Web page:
Betty White, From Snickers Ads to 'Saturday Night Live'

bettywhite.jpg

PBS, Frazer Harrison/Getty


What is it about 88-year-old Betty White that has today's audiences so captivated?

In January, White won a Screen Actors Guild Life Achievement Award. In February, she appeared in a Snickers commercial, which was the highest-rated Super Bowl ad among USA Today's 250-member Ad Meter panel. (Also in the commercial was fellow octogenarian actor Abe Vigoda, who has a dubious modern following of his own. ... He's still alive.) And today, news broke that White, who has won at least five Emmys, will host the Mother's Day episode of Saturday Night Live on May 8, after a Facebook group created with that goal swelled to 500,000 members.

So what's with all the fuss all of a sudden? Well, it can be argued that this is nothing new.

Since the beginning of her career, she has been a driving force in almost everything in which she's appeared. White hosted and starred in her own shows in the '40s and '50s and participated in game and talk shows in the '60s. NPR blogger Linda Holmes called her "probably the best game-show guest celebrity who ever lived," linking to the following clip as proof. In it, White playfully participates on the 60's-era game show "Password," which was hosted by her husband at the time.

In the '70s, she had a supporting role in the classic The Mary Tyler Moore Show and later got her own show, once again.

She was one of the stars of the popular TV show The Golden Girls in the late '80s and early '90s, which has enjoyed a resurgent following among the gay community in recent years. Just last Saturday, New York's Stonewall Inn, a gay landmark known for its role in the anti-persecution Stonewall Riots in 1968, hosted "We Love The Golden Girls 3," a drag party featuring episode screenings. And, according to one 2005 study, more gays and lesbians watched reruns of the show at the time than the general population.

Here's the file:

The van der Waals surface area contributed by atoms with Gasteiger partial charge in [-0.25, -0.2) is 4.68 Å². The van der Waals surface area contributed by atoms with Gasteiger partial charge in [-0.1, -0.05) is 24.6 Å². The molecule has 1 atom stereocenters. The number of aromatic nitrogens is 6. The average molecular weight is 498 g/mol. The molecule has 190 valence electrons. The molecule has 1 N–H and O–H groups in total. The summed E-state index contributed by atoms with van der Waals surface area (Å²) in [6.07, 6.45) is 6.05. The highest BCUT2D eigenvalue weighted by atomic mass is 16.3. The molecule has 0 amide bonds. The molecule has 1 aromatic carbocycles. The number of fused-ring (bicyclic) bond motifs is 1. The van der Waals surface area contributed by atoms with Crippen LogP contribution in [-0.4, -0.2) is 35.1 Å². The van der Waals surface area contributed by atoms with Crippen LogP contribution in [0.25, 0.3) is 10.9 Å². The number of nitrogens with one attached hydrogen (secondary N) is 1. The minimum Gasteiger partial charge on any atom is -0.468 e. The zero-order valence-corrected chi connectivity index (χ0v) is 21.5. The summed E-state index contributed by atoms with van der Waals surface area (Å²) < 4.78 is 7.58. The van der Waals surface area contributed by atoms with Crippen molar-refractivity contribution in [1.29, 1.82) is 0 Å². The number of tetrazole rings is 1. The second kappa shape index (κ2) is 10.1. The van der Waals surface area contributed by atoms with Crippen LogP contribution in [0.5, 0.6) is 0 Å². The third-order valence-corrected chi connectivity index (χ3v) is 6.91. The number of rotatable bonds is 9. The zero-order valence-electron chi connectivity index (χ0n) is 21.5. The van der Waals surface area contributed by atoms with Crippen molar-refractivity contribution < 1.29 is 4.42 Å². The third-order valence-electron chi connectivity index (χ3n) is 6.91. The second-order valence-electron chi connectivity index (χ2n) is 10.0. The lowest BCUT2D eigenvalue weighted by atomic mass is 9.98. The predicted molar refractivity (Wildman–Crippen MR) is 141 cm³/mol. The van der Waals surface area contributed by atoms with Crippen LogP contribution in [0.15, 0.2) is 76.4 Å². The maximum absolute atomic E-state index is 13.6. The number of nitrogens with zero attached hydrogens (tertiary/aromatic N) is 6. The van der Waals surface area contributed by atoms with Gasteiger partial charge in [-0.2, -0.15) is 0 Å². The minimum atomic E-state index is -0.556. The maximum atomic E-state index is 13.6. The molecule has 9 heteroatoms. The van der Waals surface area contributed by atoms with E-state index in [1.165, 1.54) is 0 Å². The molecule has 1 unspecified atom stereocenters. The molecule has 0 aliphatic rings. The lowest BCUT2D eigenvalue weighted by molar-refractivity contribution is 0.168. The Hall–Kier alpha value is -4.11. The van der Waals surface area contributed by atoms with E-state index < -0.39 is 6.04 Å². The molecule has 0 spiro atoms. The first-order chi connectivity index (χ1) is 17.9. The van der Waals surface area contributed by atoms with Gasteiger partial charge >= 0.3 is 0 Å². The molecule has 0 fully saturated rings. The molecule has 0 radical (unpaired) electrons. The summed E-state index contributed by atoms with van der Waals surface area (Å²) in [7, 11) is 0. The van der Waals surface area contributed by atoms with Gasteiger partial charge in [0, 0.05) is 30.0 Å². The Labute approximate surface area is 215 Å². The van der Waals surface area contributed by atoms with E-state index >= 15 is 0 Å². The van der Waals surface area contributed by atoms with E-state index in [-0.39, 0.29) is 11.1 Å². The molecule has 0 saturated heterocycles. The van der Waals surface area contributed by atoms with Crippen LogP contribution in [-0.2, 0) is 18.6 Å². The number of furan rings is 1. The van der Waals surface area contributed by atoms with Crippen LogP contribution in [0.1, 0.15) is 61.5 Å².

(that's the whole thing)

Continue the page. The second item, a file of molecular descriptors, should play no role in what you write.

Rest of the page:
The exact reason for its popularity may have to do with its counter-cultural take on sex and relationships, one of the show's writers, Jim Vallely, told the Columbia News Service's Jaime Buerger in 2006. "The show said you didn't have to get married," Vallely said. "You didn't have to do this straight-world version of what growing old could be."

Still, White's appeal stands alone and has transformed as she's aged. As the narrator on an episode of A&E's Biography (here's a clip) put it: "White is like the fiesty grandmother we all wish we had."

And her girl-next-door image has a slight edge. In that same Biography clip, TV Guide critic Matt Roush explains that part of White's appeal may also have to do with the fact that she's not all "sweetness and light." Sometimes, he says, there's "a little dark undercurrent there, a little bite to what she does."

For whatever reason, she's been able to remain relevant and popular throughout the decades.

Her appearance at The Comedy Central Roast of William Shatner showcases the edgier side of White that Roush talked about. She tells the Star Trek actor that "all your friends are either dead or they hate you. To be fair, I'm a little of column A and a little of column B." The clip is short and hilarious, check it out below. (Warning: White talks about sex, in case that turns you on as it does for 23-year-old Twilight star Robert Pattinson.)

The Comedy Central Roast of William Shatner
Betty White
www.comedycentral.com

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Niraj Chokshi is a former staff editor at TheAtlantic.com, where he wrote about technology. He is currently freelancing and can be reached through his personal website, NirajC.com. More

Niraj previously reported on the business of the nation's largest law firms for The Recorder, a San Francisco legal newspaper. He has also been published in The Hartford Courant, The Seattle Times and The Age, in Melbourne, Australia. He's also a longtime programmer and sometimes website designer.

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